and asks for answers to questions that
nobody wants to hear. I can t distance
myself from the knowledge and I can t
distance myself from my feeling for the
But the place is not just Trinidad. The
place is earth. The place is a little blue
planet, blue like my new friend-in-soli-
darity Lucy s hair.
I hold back tears for Trinidad in Sus-
sex. I tell our stories because they are
universal, even if we don t think they
In the land of people who love to live
in the boxes created for them by other
people paralysed by fear of difference,
where are our academics? When was
the last time a lecturer went and held a
reasoning in a community, a la Walter
Rodney? Sharing knowledge free of
charge. Learning how to synergise com-
munity information with what distor-
tions of us exist in books.
When the people are not the other.
When more than a handful of lecturers
and social commentators and intellectu-
als are willing to be on the frontline.
Where are they when we need them
to be there for us, quantifying the
struggle and feeling moved enough by
the things they find that they lead their
students into battle?
Now more than ever we need we need
academics who are not afraid to speak
Freedom to get my
It is a well-known fact that the Freedom of Infor-
mation Act allows one to be privy to certain kinds of
information or permits one authorised by another
party to receive such information on another's behalf.
However, at the Auditor General's Department, infor-
mation relevant to would-be retirees' pension and
gratuity benefits are being withheld from them, the
Freedom of Information Act notwithstanding.
While one understands that a certain amount of
confidentiality must surround matters of a personal
and private nature, it borders on the ridiculous when
the affected person is not allowed access to his/her
own information. It is unfair when one person, a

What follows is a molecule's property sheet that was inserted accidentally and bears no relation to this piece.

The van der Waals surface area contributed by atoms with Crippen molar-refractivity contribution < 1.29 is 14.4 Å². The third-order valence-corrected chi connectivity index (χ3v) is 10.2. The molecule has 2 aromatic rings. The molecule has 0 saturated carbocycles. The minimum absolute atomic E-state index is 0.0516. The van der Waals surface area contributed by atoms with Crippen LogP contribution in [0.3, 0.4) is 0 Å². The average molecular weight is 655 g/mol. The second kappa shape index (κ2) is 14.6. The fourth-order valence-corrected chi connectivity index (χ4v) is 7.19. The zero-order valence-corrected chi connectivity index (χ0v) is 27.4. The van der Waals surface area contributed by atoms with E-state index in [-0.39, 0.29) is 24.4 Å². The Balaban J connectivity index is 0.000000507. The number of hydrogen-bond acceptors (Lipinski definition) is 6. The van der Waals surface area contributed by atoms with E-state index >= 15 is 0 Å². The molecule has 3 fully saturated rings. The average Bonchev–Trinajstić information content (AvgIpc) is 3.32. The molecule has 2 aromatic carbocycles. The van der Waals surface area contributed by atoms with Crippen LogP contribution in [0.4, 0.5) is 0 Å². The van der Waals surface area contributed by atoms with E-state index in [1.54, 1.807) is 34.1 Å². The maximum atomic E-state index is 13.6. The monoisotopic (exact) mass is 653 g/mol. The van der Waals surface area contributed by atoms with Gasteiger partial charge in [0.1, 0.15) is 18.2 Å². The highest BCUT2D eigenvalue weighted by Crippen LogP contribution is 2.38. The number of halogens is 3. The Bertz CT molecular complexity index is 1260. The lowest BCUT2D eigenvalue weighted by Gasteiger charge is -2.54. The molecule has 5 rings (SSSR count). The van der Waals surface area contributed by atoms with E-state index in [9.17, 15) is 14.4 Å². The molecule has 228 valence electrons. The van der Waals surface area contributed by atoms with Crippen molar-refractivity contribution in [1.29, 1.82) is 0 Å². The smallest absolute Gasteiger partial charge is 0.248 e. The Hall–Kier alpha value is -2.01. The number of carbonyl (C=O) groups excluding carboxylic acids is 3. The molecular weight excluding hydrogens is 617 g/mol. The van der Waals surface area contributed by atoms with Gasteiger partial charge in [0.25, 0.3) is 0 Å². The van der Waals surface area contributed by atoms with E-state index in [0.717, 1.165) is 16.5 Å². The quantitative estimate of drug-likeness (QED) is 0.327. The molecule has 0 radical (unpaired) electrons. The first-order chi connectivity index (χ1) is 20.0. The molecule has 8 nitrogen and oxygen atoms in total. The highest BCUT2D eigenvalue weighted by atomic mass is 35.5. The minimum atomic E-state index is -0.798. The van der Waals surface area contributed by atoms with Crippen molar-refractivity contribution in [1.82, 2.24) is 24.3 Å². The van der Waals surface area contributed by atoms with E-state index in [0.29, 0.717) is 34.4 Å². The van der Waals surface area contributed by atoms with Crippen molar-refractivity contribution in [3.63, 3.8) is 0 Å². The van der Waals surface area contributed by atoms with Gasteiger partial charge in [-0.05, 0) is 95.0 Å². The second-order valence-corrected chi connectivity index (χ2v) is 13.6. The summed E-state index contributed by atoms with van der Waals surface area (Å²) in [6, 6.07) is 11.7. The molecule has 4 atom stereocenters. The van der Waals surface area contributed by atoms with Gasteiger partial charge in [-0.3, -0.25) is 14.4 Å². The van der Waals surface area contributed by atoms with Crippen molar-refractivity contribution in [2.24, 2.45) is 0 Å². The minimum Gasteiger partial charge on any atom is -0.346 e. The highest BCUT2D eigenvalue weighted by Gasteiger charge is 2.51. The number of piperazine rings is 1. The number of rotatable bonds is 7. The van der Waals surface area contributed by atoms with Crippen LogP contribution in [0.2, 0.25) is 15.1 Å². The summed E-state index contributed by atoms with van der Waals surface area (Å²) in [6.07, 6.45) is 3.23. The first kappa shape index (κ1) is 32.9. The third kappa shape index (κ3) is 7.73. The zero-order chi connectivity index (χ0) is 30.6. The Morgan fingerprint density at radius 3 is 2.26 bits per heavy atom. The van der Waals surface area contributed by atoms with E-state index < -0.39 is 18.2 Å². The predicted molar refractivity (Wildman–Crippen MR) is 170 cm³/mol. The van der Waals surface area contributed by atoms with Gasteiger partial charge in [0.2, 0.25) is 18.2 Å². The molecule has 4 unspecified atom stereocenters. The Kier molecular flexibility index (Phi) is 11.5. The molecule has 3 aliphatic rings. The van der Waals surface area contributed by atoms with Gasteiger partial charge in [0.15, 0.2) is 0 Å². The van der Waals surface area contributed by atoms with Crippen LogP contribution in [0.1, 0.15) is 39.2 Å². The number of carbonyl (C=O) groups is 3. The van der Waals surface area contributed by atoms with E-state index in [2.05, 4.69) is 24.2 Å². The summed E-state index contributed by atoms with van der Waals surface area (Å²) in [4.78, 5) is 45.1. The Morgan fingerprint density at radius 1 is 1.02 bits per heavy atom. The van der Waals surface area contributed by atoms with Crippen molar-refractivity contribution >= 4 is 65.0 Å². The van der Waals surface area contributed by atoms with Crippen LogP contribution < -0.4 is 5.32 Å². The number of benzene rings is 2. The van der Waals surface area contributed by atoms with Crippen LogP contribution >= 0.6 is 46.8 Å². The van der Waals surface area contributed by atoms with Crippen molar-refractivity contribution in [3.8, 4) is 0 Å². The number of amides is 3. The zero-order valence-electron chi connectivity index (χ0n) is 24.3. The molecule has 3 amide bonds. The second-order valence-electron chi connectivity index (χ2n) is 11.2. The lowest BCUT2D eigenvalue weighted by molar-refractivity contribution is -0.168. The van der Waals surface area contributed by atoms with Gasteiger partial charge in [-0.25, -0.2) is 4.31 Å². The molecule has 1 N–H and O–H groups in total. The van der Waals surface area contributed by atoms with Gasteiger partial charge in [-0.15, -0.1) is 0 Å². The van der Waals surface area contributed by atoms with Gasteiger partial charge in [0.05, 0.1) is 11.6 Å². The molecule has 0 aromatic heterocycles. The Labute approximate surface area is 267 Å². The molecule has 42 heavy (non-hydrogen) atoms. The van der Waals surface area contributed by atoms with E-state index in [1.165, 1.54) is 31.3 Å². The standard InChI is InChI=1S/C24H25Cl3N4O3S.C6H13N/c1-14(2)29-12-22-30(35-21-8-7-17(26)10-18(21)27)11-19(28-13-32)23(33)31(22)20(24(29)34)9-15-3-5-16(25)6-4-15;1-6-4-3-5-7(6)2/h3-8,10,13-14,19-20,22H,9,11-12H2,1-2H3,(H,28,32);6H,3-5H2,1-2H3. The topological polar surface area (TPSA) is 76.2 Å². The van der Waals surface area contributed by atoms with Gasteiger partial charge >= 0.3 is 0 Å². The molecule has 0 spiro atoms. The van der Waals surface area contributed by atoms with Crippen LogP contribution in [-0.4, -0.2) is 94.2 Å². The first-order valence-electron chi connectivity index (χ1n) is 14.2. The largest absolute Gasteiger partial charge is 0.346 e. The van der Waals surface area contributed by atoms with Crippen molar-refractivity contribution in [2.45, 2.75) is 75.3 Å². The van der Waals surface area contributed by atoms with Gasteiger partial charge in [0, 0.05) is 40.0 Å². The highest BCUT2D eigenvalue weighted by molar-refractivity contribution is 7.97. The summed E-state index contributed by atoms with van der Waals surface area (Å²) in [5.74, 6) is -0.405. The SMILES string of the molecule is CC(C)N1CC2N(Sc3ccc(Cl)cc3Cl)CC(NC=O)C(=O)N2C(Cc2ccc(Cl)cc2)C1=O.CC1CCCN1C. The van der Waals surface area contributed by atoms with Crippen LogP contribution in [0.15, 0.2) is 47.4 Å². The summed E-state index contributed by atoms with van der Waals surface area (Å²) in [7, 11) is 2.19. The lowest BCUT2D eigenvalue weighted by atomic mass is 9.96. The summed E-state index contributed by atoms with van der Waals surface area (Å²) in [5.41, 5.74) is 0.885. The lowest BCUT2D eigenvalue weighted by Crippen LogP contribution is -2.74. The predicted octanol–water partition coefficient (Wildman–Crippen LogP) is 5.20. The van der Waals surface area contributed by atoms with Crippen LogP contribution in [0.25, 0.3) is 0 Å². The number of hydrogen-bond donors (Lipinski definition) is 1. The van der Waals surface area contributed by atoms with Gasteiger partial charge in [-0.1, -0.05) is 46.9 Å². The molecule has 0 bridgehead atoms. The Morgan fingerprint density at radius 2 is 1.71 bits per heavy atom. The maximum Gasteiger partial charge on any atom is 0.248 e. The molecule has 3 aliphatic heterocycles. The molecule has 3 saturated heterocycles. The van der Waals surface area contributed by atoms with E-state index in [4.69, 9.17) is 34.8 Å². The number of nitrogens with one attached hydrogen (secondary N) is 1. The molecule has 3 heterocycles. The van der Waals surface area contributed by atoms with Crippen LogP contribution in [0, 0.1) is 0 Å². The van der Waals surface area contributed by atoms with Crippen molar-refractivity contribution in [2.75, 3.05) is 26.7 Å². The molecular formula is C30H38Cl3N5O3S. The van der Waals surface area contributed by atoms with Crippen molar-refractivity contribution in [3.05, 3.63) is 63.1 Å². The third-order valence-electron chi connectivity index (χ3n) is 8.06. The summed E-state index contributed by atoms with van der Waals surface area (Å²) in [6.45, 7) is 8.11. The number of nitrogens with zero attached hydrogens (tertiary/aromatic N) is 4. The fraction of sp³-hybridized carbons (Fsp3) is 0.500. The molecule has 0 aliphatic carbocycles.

minor functionary in the department, can deny re-
lease of information to the prospective recipient of
their superannuation benefits simply because that
person is in a position to do so.
One's pension and gratuity is a right of the retiring
individual and advance knowledge concerning it
places that person in a better position to plan more
astutely regarding one's financial future especially at
this critical juncture in one's life.
The people who are affected consider it an abroga-
tion of our rights when anyone can arbitrarily deny
the duly entitled person or his/her designated as-
signee the right of access to such information. It is
particularly disheartening in as much as such a prac-
tice never existed before this individual assumed the
office she now holds.
Be advised that we are not advocating unfettered
access to all and sundry but certainly the would-be
recipient ought to be provided with such information.
We are hoping, therefore, that by making our concern
public, the situation can be arrested and some sem-
blance of balance and fairness be restored to what
has fast become an untenable situation.
Run-around for bus pass
I went to the social services office in Sangre
Grande to collect a bus pass. I told the officer at the
desk I had come to collect the bus pass. Imagine!
Without even asking my name or asking for my ID
card, he promptly commented that, "it not ready, yuh
just applying for it." Imagine my consternation. I was
told to collect it in March; I applied for the bus pass in
January. What kind of efficiency is that? Why doesn't
some office go around and check up on these people
to make sure that their work is prompt? No wonder
they give people the run around with come back,
It's Your Write
IN A BLUE TIME